- Uses irrelevant examples, for example: Cites a study finding DNA damage in mice fed nano-TiO2 (used in paint and sunscreens), but no studies have shown a convincing link between this widely used chemical and human illness and the story does not mention (but we have checked and learned) that exposures in the study were more than 10 times those allowed in food by FDA regs.
- Claims that “most federal agencies “are doing little to nothing to ensure public safety” and are “ignoring warning signs.” Truth is the U.S. is the global leader in research into nanotech’s potential environmental, health, and safety (EHS) risks.
- Between FY 2005 and FY 2009 the National Nanotechnology Initiative (NNI) will have invested $254 million in research whose primary function is to understand EHS issues—more than all other countries in the world combined. And that does not count the large amounts of research that contribute to health and safety knowledge indirectly, such as basic research on how to measure the stuff in the first place.
- Federal research dedicated to nano-related EHS research has grown substantially from $34.8 million in FY 2005 to $74.5 million in FY 2009 and an estimated $91.6 million for FY 2010. The FY 2011 request is a record $116.9 million.
- Risk must be balanced against benefits, and the essentially theoretical risk that has so far been identified should be balanced against the benefits in terms of sophisticated products and economic growth and jobs created by this expanding industry.
- Just yesterday (Thurs) PCAST released its report on the National Nanotechnology Initiative—the 10-year-old, multi-agency initiative that has supported this fledgling science of the extremely small to the tune of about $12 billion over the past decade—finding that the U.S. is the global leader in nanotech by any number of measures (including patent filings, scientific journal citations, and investments in R&D). This is a young and promising industry we can still own as a Nation, so we should not let fear overtake common sense, even as safety studies and regulatory updates continue.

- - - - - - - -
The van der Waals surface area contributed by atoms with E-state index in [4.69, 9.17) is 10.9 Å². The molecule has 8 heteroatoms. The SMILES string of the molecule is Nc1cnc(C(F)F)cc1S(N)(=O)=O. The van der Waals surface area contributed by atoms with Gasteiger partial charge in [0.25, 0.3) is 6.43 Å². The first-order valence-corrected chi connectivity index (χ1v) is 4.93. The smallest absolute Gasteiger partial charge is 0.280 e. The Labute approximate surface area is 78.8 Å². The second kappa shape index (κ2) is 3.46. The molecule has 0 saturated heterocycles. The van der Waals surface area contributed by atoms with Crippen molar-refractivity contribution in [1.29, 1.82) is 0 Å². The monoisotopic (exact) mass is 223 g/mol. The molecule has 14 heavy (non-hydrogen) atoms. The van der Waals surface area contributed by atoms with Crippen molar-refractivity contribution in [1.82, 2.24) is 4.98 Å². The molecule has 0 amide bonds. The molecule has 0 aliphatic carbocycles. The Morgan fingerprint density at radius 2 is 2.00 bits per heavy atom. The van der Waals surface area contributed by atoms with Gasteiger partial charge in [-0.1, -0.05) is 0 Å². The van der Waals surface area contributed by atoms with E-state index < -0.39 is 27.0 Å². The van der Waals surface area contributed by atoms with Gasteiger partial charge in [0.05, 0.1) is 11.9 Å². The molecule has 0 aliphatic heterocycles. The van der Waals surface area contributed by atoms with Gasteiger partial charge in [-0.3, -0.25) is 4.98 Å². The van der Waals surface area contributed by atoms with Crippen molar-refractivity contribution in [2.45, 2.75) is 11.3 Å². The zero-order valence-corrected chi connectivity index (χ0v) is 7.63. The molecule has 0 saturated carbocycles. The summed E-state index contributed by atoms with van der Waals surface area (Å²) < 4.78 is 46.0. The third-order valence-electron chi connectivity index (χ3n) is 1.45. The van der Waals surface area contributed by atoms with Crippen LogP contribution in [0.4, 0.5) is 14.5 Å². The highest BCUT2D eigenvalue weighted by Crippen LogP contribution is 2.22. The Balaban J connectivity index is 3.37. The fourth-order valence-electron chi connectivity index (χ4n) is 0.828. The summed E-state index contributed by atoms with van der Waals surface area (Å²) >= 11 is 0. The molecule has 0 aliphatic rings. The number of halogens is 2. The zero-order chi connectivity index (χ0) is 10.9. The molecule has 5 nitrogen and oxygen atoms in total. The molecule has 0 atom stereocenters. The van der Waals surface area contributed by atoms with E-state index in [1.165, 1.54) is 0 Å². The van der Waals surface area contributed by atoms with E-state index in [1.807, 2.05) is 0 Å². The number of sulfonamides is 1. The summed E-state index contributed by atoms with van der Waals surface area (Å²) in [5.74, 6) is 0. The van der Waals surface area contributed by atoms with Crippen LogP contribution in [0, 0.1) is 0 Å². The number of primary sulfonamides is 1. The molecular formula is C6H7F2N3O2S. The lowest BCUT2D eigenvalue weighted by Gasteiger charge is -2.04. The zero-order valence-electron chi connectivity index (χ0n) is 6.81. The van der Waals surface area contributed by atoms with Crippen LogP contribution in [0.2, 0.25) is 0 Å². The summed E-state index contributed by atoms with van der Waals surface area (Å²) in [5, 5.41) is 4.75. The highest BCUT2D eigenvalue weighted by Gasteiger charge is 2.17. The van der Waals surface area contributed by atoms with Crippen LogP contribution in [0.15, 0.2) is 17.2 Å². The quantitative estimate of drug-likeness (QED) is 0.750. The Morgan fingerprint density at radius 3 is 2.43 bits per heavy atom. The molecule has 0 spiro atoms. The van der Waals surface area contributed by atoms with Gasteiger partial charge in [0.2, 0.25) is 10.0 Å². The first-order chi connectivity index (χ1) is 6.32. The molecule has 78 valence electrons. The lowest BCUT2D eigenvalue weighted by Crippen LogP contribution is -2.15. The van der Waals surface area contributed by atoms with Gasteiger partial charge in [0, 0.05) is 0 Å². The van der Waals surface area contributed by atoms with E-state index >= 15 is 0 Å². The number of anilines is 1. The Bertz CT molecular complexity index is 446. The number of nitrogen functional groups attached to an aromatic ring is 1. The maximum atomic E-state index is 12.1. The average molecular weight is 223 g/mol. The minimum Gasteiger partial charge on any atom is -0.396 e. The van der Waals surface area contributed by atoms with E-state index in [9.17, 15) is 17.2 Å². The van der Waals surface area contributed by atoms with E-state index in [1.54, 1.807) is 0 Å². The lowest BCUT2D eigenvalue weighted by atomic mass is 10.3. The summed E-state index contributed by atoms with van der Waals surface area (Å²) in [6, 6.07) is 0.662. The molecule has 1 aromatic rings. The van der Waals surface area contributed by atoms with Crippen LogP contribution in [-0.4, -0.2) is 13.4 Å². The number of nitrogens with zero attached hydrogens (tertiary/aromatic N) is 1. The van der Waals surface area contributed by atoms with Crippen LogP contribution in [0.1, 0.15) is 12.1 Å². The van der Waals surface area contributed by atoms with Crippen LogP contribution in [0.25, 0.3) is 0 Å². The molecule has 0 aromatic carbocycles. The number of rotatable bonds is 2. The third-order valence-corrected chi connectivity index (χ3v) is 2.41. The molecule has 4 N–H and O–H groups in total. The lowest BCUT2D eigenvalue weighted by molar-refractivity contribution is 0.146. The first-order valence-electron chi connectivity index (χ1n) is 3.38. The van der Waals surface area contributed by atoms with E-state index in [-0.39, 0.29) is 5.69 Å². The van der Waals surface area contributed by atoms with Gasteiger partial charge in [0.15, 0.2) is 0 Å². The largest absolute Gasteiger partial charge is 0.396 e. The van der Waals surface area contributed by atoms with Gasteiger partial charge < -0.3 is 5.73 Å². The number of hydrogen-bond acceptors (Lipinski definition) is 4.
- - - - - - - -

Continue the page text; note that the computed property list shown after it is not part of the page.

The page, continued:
Whether the circulation of these talking points crossed some line, I am not going to debate here (although I am beginning to have that discussion on Maynard’s website). Instead I would prefer to point out how remarkably unhelpful all of this is towards addressing the risk issues of nanoparticles.
It seems that despite governments funneling funds towards toxicological studies and risk assessments of nanoparticles all we seem to get are endless catalogues of what we know and what we don’t know and little in the shape of lab research.
Thanks to TNTLog I now understand that this isn’t just some perceived notion of mine but is actually the only way that toxicologists can respond given the level of funding. As TNTLog notes:
“When toxicologists ask for a global well funded long term study to allow the modeling of the interaction of various categories of nanomaterials with the environment, the funding agencies can only manage rustle up a few hundred thousand euros for a two or three year project. That gets you nowhere in understanding a new and rapidly emerging class of materials, so we just end up paying great scientists to sit on their backsides and browse the web for a few years.”
So, let’s set aside all the conspiracy theories of a complicit government in cahoots with big business to poison us with nanoparticles or on the other side empty counter arguments about how much is being spent on the research when everyone knows it’s not enough to get this all sorted out. Let’s get it done already.
Dexter Johnson is a contributing editor at IEEE Spectrum, with a focus on nanotechnology.